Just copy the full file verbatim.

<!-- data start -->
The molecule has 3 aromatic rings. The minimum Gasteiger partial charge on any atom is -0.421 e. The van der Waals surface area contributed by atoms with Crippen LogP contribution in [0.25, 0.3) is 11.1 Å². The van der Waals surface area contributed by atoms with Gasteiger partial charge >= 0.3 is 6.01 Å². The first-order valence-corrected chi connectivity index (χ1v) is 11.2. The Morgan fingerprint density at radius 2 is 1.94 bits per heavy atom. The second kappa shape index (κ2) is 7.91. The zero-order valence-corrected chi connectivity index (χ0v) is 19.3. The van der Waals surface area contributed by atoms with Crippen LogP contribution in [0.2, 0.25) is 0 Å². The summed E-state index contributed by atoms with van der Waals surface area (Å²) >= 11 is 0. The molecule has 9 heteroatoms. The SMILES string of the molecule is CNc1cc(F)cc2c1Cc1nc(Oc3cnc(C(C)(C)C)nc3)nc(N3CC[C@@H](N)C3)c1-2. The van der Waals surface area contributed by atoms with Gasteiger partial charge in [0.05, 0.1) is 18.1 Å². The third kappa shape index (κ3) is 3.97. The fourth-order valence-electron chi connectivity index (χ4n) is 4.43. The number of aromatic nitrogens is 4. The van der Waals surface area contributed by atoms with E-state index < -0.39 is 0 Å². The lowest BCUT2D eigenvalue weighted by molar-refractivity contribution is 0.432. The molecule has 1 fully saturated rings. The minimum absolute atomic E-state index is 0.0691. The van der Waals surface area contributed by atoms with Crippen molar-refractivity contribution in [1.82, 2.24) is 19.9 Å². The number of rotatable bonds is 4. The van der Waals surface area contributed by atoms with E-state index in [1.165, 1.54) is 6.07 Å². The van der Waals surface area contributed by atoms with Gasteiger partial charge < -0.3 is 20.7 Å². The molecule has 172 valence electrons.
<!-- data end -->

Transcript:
The molecule has 3 aromatic rings. The minimum Gasteiger partial charge on any atom is -0.421 e. The van der Waals surface area contributed by atoms with Crippen LogP contribution in [0.25, 0.3) is 11.1 Å². The van der Waals surface area contributed by atoms with Gasteiger partial charge >= 0.3 is 6.01 Å². The first-order valence-corrected chi connectivity index (χ1v) is 11.2. The Morgan fingerprint density at radius 2 is 1.94 bits per heavy atom. The second kappa shape index (κ2) is 7.91. The zero-order valence-corrected chi connectivity index (χ0v) is 19.3. The van der Waals surface area contributed by atoms with Crippen LogP contribution in [0.2, 0.25) is 0 Å². The summed E-state index contributed by atoms with van der Waals surface area (Å²) >= 11 is 0. The molecule has 9 heteroatoms. The SMILES string of the molecule is CNc1cc(F)cc2c1Cc1nc(Oc3cnc(C(C)(C)C)nc3)nc(N3CC[C@@H](N)C3)c1-2. The van der Waals surface area contributed by atoms with Gasteiger partial charge in [0.05, 0.1) is 18.1 Å². The third kappa shape index (κ3) is 3.97. The fourth-order valence-electron chi connectivity index (χ4n) is 4.43. The number of aromatic nitrogens is 4. The van der Waals surface area contributed by atoms with E-state index < -0.39 is 0 Å². The lowest BCUT2D eigenvalue weighted by molar-refractivity contribution is 0.432. The molecule has 1 fully saturated rings. The minimum absolute atomic E-state index is 0.0691. The van der Waals surface area contributed by atoms with Crippen molar-refractivity contribution in [1.82, 2.24) is 19.9 Å². The number of rotatable bonds is 4. The van der Waals surface area contributed by atoms with E-state index in [1.165, 1.54) is 6.07 Å². The van der Waals surface area contributed by atoms with Gasteiger partial charge < -0.3 is 20.7 Å². The molecule has 172 valence electrons.